Your constitutional rights as ‘citizen legislators’ through referendum and initiative are gradually being eroded by our lawless legislature and the courts

Posted by AzBlueMeanie:

Constitutional provisions enacted by the voters through initiative or
referendum can only be repealed by the voters through another
initiative or referendum. At least, this is how it is supposed to work.

The ballot referendum proposed by the Arizona Legislature in 1979 to
amend the Arizona Constitution to impose a "resign to run" law was
approved by the voters at the 1980 general election. Article 22, Section 18
of the Arizona Constitution
provides "Except during the final year of
the term being served, no incumbent of a salaried elective office,
whether holding by election or appointment, may offer himself for
nomination or election to any salaried local, state or federal office."

The "resign to run" law was undermined a few years ago by an
incorrectly decided
court decision in the case of John Huppenthal, which
has become known as the "Huppenthal Rule": candidates can file an
exploratory committee and collect money and signatures before
"officially" declaring their candidacy. Back in the day, the courts actually enforced the "resign to run" law, see Conrad Joyner v. Rose Mofford, 706 F.2d 1523 (1983). Somehow, the court decided to carve out an exception for Mr. Huppenthal.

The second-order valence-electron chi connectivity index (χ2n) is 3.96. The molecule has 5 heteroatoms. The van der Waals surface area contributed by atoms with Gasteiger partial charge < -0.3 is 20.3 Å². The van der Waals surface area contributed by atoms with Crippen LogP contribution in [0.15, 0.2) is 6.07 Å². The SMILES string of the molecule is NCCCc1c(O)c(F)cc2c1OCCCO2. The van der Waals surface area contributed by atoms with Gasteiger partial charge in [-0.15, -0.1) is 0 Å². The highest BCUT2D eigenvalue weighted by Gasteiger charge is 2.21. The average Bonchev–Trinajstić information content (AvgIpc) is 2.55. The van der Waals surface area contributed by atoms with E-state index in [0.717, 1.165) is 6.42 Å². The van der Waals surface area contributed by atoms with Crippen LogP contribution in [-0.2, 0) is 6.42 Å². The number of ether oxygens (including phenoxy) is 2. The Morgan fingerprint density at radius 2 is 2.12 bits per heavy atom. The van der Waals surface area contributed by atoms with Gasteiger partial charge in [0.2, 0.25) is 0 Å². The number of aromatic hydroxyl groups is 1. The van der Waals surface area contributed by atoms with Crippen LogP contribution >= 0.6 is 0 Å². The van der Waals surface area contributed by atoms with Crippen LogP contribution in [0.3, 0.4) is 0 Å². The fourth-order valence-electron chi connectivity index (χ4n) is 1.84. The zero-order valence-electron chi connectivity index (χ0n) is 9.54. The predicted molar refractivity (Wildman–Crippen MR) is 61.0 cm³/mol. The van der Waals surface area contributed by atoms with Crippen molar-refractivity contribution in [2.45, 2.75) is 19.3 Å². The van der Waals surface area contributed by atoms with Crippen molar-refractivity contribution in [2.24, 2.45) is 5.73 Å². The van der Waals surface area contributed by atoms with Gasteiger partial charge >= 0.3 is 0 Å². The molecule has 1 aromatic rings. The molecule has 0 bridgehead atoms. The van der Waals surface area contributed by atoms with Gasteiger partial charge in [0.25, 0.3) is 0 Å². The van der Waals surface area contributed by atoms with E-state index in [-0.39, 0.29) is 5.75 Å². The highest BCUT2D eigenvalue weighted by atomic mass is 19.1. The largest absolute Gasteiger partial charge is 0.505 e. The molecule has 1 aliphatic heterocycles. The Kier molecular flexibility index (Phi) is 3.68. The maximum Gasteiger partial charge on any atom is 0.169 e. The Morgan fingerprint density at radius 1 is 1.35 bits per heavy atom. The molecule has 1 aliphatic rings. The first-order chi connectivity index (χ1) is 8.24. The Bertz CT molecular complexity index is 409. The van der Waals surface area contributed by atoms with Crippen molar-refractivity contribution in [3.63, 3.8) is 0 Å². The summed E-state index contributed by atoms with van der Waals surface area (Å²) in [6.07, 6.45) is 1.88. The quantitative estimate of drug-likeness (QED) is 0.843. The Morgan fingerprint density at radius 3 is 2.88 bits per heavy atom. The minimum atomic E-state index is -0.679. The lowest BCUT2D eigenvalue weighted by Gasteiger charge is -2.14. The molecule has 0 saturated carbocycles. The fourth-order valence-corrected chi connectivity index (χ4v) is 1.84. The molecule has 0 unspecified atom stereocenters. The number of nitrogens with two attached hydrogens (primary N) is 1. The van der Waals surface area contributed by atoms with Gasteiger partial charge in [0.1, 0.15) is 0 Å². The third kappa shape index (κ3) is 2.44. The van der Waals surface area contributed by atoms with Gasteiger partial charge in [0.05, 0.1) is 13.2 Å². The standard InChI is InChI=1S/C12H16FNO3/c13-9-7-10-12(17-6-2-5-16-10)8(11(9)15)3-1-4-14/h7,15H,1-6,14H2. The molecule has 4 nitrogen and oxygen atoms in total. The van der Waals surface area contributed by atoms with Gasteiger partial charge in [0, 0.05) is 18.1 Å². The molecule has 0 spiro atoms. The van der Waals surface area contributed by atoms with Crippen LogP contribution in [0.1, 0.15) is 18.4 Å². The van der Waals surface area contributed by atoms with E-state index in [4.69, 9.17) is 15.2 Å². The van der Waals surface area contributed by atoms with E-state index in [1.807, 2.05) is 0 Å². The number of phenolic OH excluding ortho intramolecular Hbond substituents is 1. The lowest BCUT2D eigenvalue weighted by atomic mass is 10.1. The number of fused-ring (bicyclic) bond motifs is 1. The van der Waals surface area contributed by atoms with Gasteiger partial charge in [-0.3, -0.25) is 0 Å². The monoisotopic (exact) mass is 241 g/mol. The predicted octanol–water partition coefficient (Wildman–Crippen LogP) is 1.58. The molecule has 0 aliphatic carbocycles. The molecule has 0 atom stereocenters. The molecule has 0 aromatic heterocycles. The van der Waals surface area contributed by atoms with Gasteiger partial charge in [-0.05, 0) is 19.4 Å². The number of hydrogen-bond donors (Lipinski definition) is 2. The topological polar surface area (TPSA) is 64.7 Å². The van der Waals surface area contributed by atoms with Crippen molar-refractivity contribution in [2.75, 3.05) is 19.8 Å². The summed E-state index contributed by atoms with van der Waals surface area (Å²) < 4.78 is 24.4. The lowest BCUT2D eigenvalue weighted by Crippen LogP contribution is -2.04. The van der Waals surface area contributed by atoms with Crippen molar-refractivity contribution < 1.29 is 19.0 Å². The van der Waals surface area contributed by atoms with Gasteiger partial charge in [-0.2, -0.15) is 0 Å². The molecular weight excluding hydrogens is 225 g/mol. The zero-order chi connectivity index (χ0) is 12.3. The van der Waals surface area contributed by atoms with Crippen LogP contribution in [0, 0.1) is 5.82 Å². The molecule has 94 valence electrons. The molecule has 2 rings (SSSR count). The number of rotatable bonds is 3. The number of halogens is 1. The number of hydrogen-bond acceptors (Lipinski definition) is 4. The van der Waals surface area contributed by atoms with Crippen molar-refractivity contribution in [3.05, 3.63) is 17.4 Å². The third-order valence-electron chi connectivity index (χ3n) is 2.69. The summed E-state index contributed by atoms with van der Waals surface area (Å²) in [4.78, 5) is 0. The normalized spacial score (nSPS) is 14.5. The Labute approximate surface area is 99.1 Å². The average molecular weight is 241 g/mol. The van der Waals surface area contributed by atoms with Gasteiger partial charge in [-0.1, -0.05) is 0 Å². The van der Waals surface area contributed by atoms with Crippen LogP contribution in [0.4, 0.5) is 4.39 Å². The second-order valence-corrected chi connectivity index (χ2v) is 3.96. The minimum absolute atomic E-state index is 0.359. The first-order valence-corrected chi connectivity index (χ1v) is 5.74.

Earlier this year, Rep. John Kavanagh (R-Fountain Hills) sponsored HB2157, which
effectively nullifies what little remained of the "resign to run" law
through legislative legerdemain, without referral of the measure to the
voters. Under his bill, an elected official will only be considered a candidate for
another office after filing his or her nominating papers for that office. This is known as "the exception swallowing the rule of law."

The effective date of this bill is today. While Article 22, Section 18 remains in the Arizona Constitution, our lawless legislature has effectively nullified this constitutional "resign to run" law provision through legislative legerdemain, without any affirmative vote of the voters.

Another recent example was the incorrectly decided court decision that allowed the Arizona Legislature to ignore the voter mandate to fund health care in the Healthy Arizona citizens initiative, Prop. 204 (2000) and to cut the health care budget and freeze AHCCCS enrollment in 2010. The court took the easy way out, arguing the "political question doctrine" under separation of powers, claiming it could not force a co-equal branch of government to act — despite the existence of the Voter Protection Act citizens initiative, Prop. 105 (1998), which required a three-fourths super-majority vote of each chamber to amend a citizens initiative and further required that it "further the purposes" of the approved initiative. Cutting the health care budget and freezing AHCCCS enrollment was in direct contravention of Prop. 204. The court's incorrect decision effectively eviscerated the Voter Protection Act, Prop. 105.

This case is going to serve as bad precedent in the recent case filed by Tea-Publicans in Arizona's lawless legislature challenging the constitutionality of the Arizona Independent Redistricting Commission citizens initiative, Prop. 106 (2000). Our "Sun King" Tea-Publican legislators argue that they and they alone get to decide the boundaries of the election districts from which they will run, the will of "citizen legislators" –the voters — be damned.